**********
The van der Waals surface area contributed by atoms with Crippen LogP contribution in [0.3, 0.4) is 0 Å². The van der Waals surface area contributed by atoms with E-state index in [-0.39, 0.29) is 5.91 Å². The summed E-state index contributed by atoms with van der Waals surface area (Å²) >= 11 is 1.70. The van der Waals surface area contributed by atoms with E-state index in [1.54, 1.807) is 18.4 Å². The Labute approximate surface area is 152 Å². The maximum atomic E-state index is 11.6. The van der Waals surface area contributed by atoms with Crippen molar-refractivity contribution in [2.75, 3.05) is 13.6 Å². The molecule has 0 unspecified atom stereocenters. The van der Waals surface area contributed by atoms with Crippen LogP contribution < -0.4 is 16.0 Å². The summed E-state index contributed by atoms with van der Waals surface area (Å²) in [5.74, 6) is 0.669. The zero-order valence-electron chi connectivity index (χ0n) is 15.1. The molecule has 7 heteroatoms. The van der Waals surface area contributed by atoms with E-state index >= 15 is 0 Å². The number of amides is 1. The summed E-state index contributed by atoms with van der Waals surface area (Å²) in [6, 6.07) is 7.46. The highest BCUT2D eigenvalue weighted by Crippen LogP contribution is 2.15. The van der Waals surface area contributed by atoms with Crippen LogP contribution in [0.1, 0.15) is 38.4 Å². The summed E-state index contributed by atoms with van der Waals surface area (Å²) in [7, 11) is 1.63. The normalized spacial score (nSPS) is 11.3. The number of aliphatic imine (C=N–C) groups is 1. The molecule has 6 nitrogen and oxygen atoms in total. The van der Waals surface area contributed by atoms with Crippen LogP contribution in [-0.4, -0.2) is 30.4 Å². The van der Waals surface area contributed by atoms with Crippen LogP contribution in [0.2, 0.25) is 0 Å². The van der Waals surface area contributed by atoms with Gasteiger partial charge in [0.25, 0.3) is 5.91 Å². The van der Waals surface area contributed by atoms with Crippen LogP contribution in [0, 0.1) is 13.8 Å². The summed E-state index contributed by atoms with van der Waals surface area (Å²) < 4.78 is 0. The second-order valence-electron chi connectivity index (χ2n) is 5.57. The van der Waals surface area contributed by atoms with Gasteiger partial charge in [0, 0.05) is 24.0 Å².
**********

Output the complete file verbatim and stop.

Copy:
The van der Waals surface area contributed by atoms with Crippen LogP contribution in [0.3, 0.4) is 0 Å². The van der Waals surface area contributed by atoms with E-state index in [-0.39, 0.29) is 5.91 Å². The summed E-state index contributed by atoms with van der Waals surface area (Å²) >= 11 is 1.70. The van der Waals surface area contributed by atoms with E-state index in [1.54, 1.807) is 18.4 Å². The Labute approximate surface area is 152 Å². The maximum atomic E-state index is 11.6. The van der Waals surface area contributed by atoms with Crippen molar-refractivity contribution in [2.75, 3.05) is 13.6 Å². The molecule has 0 unspecified atom stereocenters. The van der Waals surface area contributed by atoms with Crippen LogP contribution < -0.4 is 16.0 Å². The summed E-state index contributed by atoms with van der Waals surface area (Å²) in [5.74, 6) is 0.669. The zero-order valence-electron chi connectivity index (χ0n) is 15.1. The molecule has 7 heteroatoms. The van der Waals surface area contributed by atoms with E-state index >= 15 is 0 Å². The number of amides is 1. The summed E-state index contributed by atoms with van der Waals surface area (Å²) in [6, 6.07) is 7.46. The highest BCUT2D eigenvalue weighted by Crippen LogP contribution is 2.15. The van der Waals surface area contributed by atoms with Crippen LogP contribution in [0.1, 0.15) is 38.4 Å². The summed E-state index contributed by atoms with van der Waals surface area (Å²) in [7, 11) is 1.63. The normalized spacial score (nSPS) is 11.3. The number of aliphatic imine (C=N–C) groups is 1. The molecule has 6 nitrogen and oxygen atoms in total. The van der Waals surface area contributed by atoms with Crippen LogP contribution in [-0.4, -0.2) is 30.4 Å². The van der Waals surface area contributed by atoms with Crippen LogP contribution in [0.2, 0.25) is 0 Å². The van der Waals surface area contributed by atoms with Gasteiger partial charge in [0.25, 0.3) is 5.91 Å². The van der Waals surface area contributed by atoms with Crippen LogP contribution in [0, 0.1) is 13.8 Å². The summed E-state index contributed by atoms with van der Waals surface area (Å²) < 4.78 is 0. The second-order valence-electron chi connectivity index (χ2n) is 5.57. The van der Waals surface area contributed by atoms with Gasteiger partial charge in [0, 0.05) is 24.0 Å².